The year is 1976. Big events include the Bicentennial of the Declaration of Independence, the launch of Apple Computers, the landing on Mars by the Viking spacecraft, the formation of Irish rock band U2 – and the introduction by Saint Joseph’s College of distance education for working adults.
Thirty-five years ago, distance students could sign up for just one degree, a bachelor’s in professional arts aimed at licensed health care professionals, many of whom were nurses. The U.S. Postal Service shuttled homework back and forth between students and faculty members. Originally referred to as the External Degree Program, it required a three-week campus residency and students had up to six months to complete one course. Most of the students lived in Maine.
Within just a few years, the program expanded to include a master’s degree in health administration, and over the subsequent decades, the college has continued to add programs. Students can now choose from a total of 21 distinct degrees (15 baccalaureate and 6 graduate) with numerous specializations, as well as continuing education courses and 10 certificate programs. Nearly 2,700 students from every state and several foreign countries are active in a program, and 10,000 alumni have earned a Saint Joseph’s degree via distance education.
Distance education has morphed into online education for the most part – although the Saint Joseph’s on-campus summer programs still offer excellent educational and networking opportunities. According to the 2010 Sloan Survey of Online Learning, enrollment in online courses nationwide rose by almost 1 million students from a year earlier, bringing the total to 5.6 million.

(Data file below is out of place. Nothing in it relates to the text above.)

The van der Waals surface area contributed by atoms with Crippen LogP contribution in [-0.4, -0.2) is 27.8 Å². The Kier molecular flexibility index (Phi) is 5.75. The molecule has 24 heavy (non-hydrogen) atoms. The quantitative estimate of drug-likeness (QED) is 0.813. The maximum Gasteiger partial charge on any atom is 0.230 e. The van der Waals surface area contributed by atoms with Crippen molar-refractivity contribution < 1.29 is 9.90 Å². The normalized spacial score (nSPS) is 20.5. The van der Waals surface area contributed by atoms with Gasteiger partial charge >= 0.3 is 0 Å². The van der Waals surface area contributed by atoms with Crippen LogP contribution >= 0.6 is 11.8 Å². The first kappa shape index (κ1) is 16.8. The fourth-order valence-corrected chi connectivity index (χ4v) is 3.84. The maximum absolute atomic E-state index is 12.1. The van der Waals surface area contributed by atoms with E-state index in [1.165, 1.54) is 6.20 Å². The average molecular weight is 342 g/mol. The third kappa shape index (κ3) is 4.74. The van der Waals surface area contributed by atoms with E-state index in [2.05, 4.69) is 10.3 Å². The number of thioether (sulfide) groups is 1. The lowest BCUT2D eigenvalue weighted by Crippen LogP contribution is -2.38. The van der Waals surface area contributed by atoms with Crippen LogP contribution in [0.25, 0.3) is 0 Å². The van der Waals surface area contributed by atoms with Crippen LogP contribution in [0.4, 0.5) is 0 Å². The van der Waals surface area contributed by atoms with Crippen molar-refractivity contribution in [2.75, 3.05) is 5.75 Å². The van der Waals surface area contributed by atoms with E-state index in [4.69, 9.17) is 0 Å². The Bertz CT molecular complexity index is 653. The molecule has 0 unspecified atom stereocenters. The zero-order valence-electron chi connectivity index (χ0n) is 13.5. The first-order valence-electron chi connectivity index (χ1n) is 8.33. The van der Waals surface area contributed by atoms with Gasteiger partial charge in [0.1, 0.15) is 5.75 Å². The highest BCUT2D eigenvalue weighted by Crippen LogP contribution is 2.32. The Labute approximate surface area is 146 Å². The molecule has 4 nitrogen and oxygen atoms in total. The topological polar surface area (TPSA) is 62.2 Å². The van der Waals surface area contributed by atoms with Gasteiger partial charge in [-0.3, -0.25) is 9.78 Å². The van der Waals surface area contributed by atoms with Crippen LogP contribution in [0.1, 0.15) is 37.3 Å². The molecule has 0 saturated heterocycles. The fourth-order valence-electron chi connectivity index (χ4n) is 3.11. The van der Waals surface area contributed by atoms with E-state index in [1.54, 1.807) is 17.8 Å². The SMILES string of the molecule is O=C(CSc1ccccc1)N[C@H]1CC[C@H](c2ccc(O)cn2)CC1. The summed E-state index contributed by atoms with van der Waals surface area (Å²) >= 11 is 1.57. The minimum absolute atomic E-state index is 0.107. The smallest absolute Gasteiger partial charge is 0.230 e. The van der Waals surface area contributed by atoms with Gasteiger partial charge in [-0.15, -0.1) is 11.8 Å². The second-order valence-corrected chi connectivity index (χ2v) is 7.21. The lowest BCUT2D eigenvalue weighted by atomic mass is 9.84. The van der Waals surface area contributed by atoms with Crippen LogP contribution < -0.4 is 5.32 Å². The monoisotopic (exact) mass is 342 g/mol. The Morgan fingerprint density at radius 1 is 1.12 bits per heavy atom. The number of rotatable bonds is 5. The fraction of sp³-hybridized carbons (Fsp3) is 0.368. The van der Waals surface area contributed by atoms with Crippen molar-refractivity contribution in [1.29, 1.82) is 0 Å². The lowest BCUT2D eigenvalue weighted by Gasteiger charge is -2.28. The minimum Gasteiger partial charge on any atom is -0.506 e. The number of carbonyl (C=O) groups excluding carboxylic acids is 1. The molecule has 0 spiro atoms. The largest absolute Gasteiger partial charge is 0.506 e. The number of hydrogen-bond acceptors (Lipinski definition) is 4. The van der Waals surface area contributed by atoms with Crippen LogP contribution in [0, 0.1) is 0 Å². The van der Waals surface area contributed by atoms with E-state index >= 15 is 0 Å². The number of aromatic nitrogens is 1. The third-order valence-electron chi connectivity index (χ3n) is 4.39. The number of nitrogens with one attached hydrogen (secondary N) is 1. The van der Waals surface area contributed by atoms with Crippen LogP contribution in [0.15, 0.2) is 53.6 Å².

As online learning continues to evolve, students adapt technologically. A recent survey among Saint Joseph’s online students shows 43 percent of the 1,163 respondents were interested in e-books, and another 15 percent said they were interested after learning e-books are less expensive. Interest in having course content for mobile devices was not as strong at 27 percent, but showed a notable increase from the previous year.
Perhaps the largest upward trend was use of Facebook. The percentage of our online students indicating weekly or higher use of Facebook jumped sharply in the past year from 36 percent in 2009 to 46 percent in late 2010. Recognizing the opportunity to connect with online students, and to have online students connect with each other, the division has recently launched a Facebook page (see web address at end of article). Brent Wooten, marketing director for the online division and an online student himself, feels this provides a new way for the college to improve the overall Saint Joseph’s experience.
“With Facebook, students can exchange information about specific courses, career-related tips, or the summer program. We also have a way to quickly communicate about events at the college, or other important information they should know,” he says. “But the biggest benefit is it gives the student in Oregon a way to connect with the student in Florida. It’s a community.”
Dean of the online division, Lynn Olson, says, “Nearly all of the online education providers have only been operating for the past decade or so. It’s incredible to think that Saint Joseph’s has been serving adults at a distance for 35 years now. That experience has allowed us to learn what it takes to help adult students achieve their educational goals.”